Band of Bros: Hard-hitting "Lone Survivor" too visceral to ignore

Lone Survivor (2013)
121 min., rated R.

War is ugly, and while that might not sound like a revelatory point, it's brutally and authentically realized in "Lone Survivor." A far more serious and accurate war picture from writer-director Peter Berg following 2012's dumb but fun "Battleship," this film, like many, is based on a true story but also sets a new benchmark after 1979's "Apocalypse Now," 1986's "Platoon," 1998's "Saving Private Ryan," and 2001's "Black Hawk Down" in having the sights and sounds of rough-and-tumble combat looking, sounding, and feeling so harrowing and real. The film is more interested in the real-time action of that fateful day than character development, and yet, through all the sound, fury, and blood, there are visceral and dramatically quiet moments that don't stand the viewer emotionally at arm's length. The title might be a spoiler, but "Lone Survivor" never lacks suspense as it marches on in recounting the gut-wrenching horrors of a 2005 covert mission known Operation Red Wings.

After leaving the Bagram Air Base, Navy SEALs Marcus Luttrell (Mark Wahlberg), Mike Murphy (Taylor Kitsch), Danny Dietz (Emile Hirsch), and Matt Axelson (Ben Foster) are stationed in Afghanistan on a mountain above a village. Lieutenant Commander Erik Kristensen (Eric Bana) has assigned them with the mission to countervail Ahmed Shahd (Yousuf Azami), a Taliban leader with "no earlobes" who has killed twenty Marines in one week. As they hide out, our four heroes stumble into three goat-herding civilians who could threaten to blow their cover. The two young boys and one old man aren't armed, so if the SEALs gun them down it won't turn them into heroes on the news, but on the other hand, they can't have witnesses. Once they make their decision, this American band of brothers has to quickly take cover.

Peter Berg is such a blunt filmmaker that where he potently dramatizes the battle scenes, he is more cursory in building up his characters. When introduced to them in snapshots of jokey banter and heat-of-the-moment decisions, we still learn more about their wives than the men themselves. Murphy's soon-to-be wife wants an expensive Arabian horse, Dietz's wife has interior decorative plans for their home, Axelson has a wife at home whom he chats online with before he goes to "pay the bills," and Luttrell has dibs on one of Murphy's wife's bridesmaids. We also learn that one man is a New Yorker and another is from Texas. However, that doesn't stop us from caring about these four. The four main performances are all on point, Wahlberg, Kitsch, Hirsch, and Foster making a great unit and each excelling with steely determination in their eyes. 21-year-old Alexander Ludwig also registers as green petty officer Shane Patton, who does more to prove himself than just recite the "Ballad of the Frogmen."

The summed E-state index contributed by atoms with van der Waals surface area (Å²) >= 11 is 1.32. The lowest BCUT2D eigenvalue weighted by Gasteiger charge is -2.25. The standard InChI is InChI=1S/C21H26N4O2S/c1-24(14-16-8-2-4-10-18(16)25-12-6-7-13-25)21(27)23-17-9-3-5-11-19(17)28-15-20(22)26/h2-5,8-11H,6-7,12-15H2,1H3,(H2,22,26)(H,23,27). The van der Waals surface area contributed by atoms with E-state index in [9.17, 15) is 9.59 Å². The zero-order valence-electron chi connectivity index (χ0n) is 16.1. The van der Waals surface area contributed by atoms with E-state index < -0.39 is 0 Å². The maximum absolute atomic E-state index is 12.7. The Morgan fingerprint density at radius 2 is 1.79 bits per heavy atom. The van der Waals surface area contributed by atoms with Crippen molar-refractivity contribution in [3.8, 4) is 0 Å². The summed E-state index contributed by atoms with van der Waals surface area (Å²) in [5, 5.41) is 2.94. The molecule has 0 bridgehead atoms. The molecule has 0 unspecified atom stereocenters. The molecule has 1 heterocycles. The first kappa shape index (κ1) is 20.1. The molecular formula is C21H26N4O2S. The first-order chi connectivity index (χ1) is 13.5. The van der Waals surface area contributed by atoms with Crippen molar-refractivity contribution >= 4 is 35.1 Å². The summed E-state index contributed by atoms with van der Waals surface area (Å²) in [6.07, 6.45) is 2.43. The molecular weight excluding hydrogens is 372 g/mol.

By the end of the SEALs' operation, what we certainly can glean from all of them through their actions is that they are brave, self-sacrificing heroes who suffered a lot of trauma, bloody gashes to the face and body, bullet wounds, and broken bones. Based on Luttrell and Patrick Robinson's non-fiction book "Lone Survivor: The Eyewitness Account of Operation Redwing and the Lost Heroes of SEAL Team 10," Berg's screenplay doesn't completely dehumanize the other side of enemy lines, either, as an Afghan father and son from the village protect Luttrell out of duty to their 2,000-year-old code of honor. It's also a relief that the directing half of Berg doesn't fall back on chaotic shaky cam, "Lone Survivor" being shot with documentary-like urgency and vigor and expertly edited by Berg loyalists, cinematographer Tobias A. Schliessler and editor Colby Parker Jr. The combat sequences, especially those with the soldiers tumbling down rocky mountain cliffs, are ruthlessly intense and elicit pain for these men and the viewer.

If "12 Years a Slave" was an unblinkingly realistic capsule of slavery in American history, "Lone Survivor" does the same for its face on war, even if its climax is more Hollywoodized than it had to be. Neither jingoistic recruitment propaganda nor a political piece, it is a war movie in its purest form and, next to 2004's "Friday Night Lights," decidedly director Berg's most accomplished and most important to date. Rough, tough, and as courageous as the men it honors, "Lone Survivor" leaves us with an obligatory slideshow dedicated to the men of Operation Red Wings, set to David Bowie's down-tempo "Heroes." Even if there is a lone survivor, those who weren't as lucky died for their country and died as brothers. It packs quite the punch.

Grade: B +